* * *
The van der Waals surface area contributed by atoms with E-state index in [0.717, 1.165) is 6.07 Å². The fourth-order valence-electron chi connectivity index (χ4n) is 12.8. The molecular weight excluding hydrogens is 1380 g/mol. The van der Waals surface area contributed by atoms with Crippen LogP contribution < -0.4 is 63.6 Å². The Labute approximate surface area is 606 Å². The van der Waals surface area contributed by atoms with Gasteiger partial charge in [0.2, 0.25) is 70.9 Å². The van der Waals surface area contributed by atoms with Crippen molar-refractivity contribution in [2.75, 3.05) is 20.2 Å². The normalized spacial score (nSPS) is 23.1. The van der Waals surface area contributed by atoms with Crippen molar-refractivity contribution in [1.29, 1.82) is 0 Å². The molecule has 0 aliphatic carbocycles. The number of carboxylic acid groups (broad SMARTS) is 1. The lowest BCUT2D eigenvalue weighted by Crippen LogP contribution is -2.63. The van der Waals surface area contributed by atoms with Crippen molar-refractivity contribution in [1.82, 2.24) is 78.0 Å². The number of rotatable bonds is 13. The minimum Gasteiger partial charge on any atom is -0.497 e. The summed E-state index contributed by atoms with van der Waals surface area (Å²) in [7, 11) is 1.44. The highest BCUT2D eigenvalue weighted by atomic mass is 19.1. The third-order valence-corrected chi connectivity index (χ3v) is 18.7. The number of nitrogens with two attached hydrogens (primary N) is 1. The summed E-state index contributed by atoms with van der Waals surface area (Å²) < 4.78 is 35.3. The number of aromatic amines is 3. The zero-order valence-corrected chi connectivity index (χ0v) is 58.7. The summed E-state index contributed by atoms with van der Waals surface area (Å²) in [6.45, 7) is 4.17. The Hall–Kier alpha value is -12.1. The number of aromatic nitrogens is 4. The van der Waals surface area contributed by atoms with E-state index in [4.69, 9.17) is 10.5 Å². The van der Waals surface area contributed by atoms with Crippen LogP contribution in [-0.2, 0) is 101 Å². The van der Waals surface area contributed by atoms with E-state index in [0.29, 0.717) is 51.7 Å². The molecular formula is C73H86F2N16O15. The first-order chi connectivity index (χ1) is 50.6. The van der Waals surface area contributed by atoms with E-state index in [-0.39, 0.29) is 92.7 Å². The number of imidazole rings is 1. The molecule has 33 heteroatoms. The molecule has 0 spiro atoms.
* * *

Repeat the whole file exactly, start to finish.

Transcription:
The van der Waals surface area contributed by atoms with E-state index in [0.717, 1.165) is 6.07 Å². The fourth-order valence-electron chi connectivity index (χ4n) is 12.8. The molecular weight excluding hydrogens is 1380 g/mol. The van der Waals surface area contributed by atoms with Crippen LogP contribution < -0.4 is 63.6 Å². The Labute approximate surface area is 606 Å². The van der Waals surface area contributed by atoms with Gasteiger partial charge in [0.2, 0.25) is 70.9 Å². The van der Waals surface area contributed by atoms with Crippen molar-refractivity contribution in [2.75, 3.05) is 20.2 Å². The normalized spacial score (nSPS) is 23.1. The van der Waals surface area contributed by atoms with Crippen molar-refractivity contribution in [1.29, 1.82) is 0 Å². The molecule has 0 aliphatic carbocycles. The number of carboxylic acid groups (broad SMARTS) is 1. The lowest BCUT2D eigenvalue weighted by Crippen LogP contribution is -2.63. The van der Waals surface area contributed by atoms with Crippen molar-refractivity contribution in [1.82, 2.24) is 78.0 Å². The number of rotatable bonds is 13. The minimum Gasteiger partial charge on any atom is -0.497 e. The summed E-state index contributed by atoms with van der Waals surface area (Å²) in [7, 11) is 1.44. The highest BCUT2D eigenvalue weighted by atomic mass is 19.1. The third-order valence-corrected chi connectivity index (χ3v) is 18.7. The number of nitrogens with two attached hydrogens (primary N) is 1. The summed E-state index contributed by atoms with van der Waals surface area (Å²) < 4.78 is 35.3. The number of aromatic amines is 3. The zero-order valence-corrected chi connectivity index (χ0v) is 58.7. The summed E-state index contributed by atoms with van der Waals surface area (Å²) in [6.45, 7) is 4.17. The Hall–Kier alpha value is -12.1. The number of aromatic nitrogens is 4. The van der Waals surface area contributed by atoms with E-state index in [4.69, 9.17) is 10.5 Å². The van der Waals surface area contributed by atoms with Crippen LogP contribution in [-0.2, 0) is 101 Å². The van der Waals surface area contributed by atoms with E-state index in [0.29, 0.717) is 51.7 Å². The molecular formula is C73H86F2N16O15. The first-order chi connectivity index (χ1) is 50.6. The van der Waals surface area contributed by atoms with E-state index in [-0.39, 0.29) is 92.7 Å². The number of imidazole rings is 1. The molecule has 33 heteroatoms. The molecule has 0 spiro atoms.